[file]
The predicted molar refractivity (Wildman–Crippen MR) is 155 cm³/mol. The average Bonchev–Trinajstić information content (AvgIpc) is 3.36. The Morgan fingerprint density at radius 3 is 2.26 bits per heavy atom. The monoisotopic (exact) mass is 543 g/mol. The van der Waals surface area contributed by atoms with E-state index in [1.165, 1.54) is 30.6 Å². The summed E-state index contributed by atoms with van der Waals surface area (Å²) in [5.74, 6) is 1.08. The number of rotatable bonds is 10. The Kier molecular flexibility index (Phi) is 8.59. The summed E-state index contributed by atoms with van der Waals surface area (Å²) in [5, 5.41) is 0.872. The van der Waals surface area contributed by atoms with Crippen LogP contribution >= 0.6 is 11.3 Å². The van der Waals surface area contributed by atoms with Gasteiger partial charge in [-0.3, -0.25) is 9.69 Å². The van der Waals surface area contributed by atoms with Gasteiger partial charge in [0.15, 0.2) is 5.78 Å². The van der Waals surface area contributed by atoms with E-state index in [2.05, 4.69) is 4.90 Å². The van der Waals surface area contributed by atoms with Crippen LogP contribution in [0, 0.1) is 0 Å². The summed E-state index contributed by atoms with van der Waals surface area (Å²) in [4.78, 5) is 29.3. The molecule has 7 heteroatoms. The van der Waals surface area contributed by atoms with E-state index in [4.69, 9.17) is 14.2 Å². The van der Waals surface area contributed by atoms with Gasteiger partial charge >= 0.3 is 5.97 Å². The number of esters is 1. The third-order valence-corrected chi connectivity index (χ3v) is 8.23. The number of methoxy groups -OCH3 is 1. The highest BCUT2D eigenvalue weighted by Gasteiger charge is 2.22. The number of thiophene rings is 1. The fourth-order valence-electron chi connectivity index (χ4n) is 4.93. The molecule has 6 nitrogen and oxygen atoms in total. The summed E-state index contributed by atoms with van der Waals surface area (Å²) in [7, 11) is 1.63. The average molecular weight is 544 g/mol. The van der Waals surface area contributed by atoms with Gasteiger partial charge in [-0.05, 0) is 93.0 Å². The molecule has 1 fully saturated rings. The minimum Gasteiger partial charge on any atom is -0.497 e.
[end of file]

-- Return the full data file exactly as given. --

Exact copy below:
The predicted molar refractivity (Wildman–Crippen MR) is 155 cm³/mol. The average Bonchev–Trinajstić information content (AvgIpc) is 3.36. The Morgan fingerprint density at radius 3 is 2.26 bits per heavy atom. The monoisotopic (exact) mass is 543 g/mol. The van der Waals surface area contributed by atoms with E-state index in [1.165, 1.54) is 30.6 Å². The summed E-state index contributed by atoms with van der Waals surface area (Å²) in [5.74, 6) is 1.08. The number of rotatable bonds is 10. The Kier molecular flexibility index (Phi) is 8.59. The summed E-state index contributed by atoms with van der Waals surface area (Å²) in [5, 5.41) is 0.872. The van der Waals surface area contributed by atoms with Crippen LogP contribution >= 0.6 is 11.3 Å². The van der Waals surface area contributed by atoms with Gasteiger partial charge in [-0.3, -0.25) is 9.69 Å². The van der Waals surface area contributed by atoms with Gasteiger partial charge in [0.15, 0.2) is 5.78 Å². The van der Waals surface area contributed by atoms with E-state index in [2.05, 4.69) is 4.90 Å². The van der Waals surface area contributed by atoms with Crippen LogP contribution in [0, 0.1) is 0 Å². The summed E-state index contributed by atoms with van der Waals surface area (Å²) in [4.78, 5) is 29.3. The molecule has 7 heteroatoms. The van der Waals surface area contributed by atoms with E-state index in [4.69, 9.17) is 14.2 Å². The van der Waals surface area contributed by atoms with Gasteiger partial charge >= 0.3 is 5.97 Å². The number of esters is 1. The third-order valence-corrected chi connectivity index (χ3v) is 8.23. The number of methoxy groups -OCH3 is 1. The highest BCUT2D eigenvalue weighted by Gasteiger charge is 2.22. The number of thiophene rings is 1. The fourth-order valence-electron chi connectivity index (χ4n) is 4.93. The molecule has 6 nitrogen and oxygen atoms in total. The summed E-state index contributed by atoms with van der Waals surface area (Å²) in [7, 11) is 1.63. The average molecular weight is 544 g/mol. The van der Waals surface area contributed by atoms with Gasteiger partial charge in [-0.05, 0) is 93.0 Å². The molecule has 1 fully saturated rings. The minimum Gasteiger partial charge on any atom is -0.497 e.